Although many farmers believe that they have the right to shoot a dog that is causing a nuisance on their land, the issue is a legal grey area.
The issue has come to the fore after a Rivington farmer said she would shoot any dog found on her land.
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The Farmers Weekly has offered the following advice for farmers:
If a dog belonging to somewhere else enters a farmer’s land, it amounts to trespass. That said, responding by shooting and injuring or even killing a trespassing dog amounts to a civil wrong, which, in turn, could mean the farmer is liable to the dog owner.
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The Animals Act of 1971 states that where a dog causes damage by killing or injuring livestock, any person who is a keeper of the dog is strictly liable for the damage.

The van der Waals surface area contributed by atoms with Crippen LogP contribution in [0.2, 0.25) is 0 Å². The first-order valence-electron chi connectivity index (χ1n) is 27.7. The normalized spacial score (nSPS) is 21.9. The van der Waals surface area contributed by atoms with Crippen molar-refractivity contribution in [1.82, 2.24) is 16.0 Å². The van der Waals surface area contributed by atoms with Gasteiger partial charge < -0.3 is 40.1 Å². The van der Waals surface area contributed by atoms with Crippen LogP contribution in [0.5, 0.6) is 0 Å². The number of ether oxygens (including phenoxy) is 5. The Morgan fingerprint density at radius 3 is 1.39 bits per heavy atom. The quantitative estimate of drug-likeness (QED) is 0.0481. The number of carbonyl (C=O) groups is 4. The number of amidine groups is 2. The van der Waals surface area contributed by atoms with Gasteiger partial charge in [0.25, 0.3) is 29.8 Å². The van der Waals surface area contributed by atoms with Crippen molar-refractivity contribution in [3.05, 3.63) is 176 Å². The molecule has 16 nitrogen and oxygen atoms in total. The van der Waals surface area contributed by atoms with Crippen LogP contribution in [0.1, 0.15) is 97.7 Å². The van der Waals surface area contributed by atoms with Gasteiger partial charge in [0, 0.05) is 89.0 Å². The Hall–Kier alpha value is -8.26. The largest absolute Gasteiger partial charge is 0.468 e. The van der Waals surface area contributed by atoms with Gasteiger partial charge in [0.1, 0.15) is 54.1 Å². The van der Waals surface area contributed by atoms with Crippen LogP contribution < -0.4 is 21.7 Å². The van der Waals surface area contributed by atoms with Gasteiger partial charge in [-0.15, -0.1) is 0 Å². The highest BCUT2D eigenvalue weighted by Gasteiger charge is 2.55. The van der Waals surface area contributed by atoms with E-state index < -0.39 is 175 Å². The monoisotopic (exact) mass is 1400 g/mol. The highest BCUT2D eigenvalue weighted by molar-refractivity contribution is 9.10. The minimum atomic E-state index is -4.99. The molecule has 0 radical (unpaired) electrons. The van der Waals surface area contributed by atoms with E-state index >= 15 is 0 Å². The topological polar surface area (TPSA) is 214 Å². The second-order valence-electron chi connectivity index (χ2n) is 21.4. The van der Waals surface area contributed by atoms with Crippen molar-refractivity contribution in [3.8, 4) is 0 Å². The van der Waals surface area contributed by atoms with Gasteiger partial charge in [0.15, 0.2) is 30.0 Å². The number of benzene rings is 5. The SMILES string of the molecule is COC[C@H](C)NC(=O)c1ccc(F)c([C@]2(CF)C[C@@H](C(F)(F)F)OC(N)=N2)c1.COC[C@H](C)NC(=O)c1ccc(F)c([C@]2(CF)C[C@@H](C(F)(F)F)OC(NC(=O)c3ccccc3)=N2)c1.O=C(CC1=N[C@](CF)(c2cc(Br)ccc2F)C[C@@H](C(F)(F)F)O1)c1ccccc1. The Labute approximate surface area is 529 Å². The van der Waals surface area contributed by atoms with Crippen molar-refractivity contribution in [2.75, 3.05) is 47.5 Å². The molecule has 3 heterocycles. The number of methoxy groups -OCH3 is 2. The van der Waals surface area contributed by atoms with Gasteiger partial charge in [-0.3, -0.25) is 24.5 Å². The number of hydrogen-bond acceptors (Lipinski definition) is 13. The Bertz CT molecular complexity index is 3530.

The Act goes further, and provides statutory defence to farmers who injure a dog in order to protect their livestock. To be able to rely on the defence, farmers will need to demonstrate that:
(a) there are no reasonable means of preventing the worrying (or the dog has been worrying livestock);
(b) the dog has not left the vicinity;
(c) the dog is not under an individual’s control; and
(d) There are no practicable means of ascertaining its owner. What constitutes the necessary practical steps will depend on the circumstances, but it could extend to trying to ascertain whether anybody in the immediate vicinity is the owner, and who would have the ability to bring the dog back under control.
In addition, if a dog is shot, it is crucial that the local police are notified within 48 hours.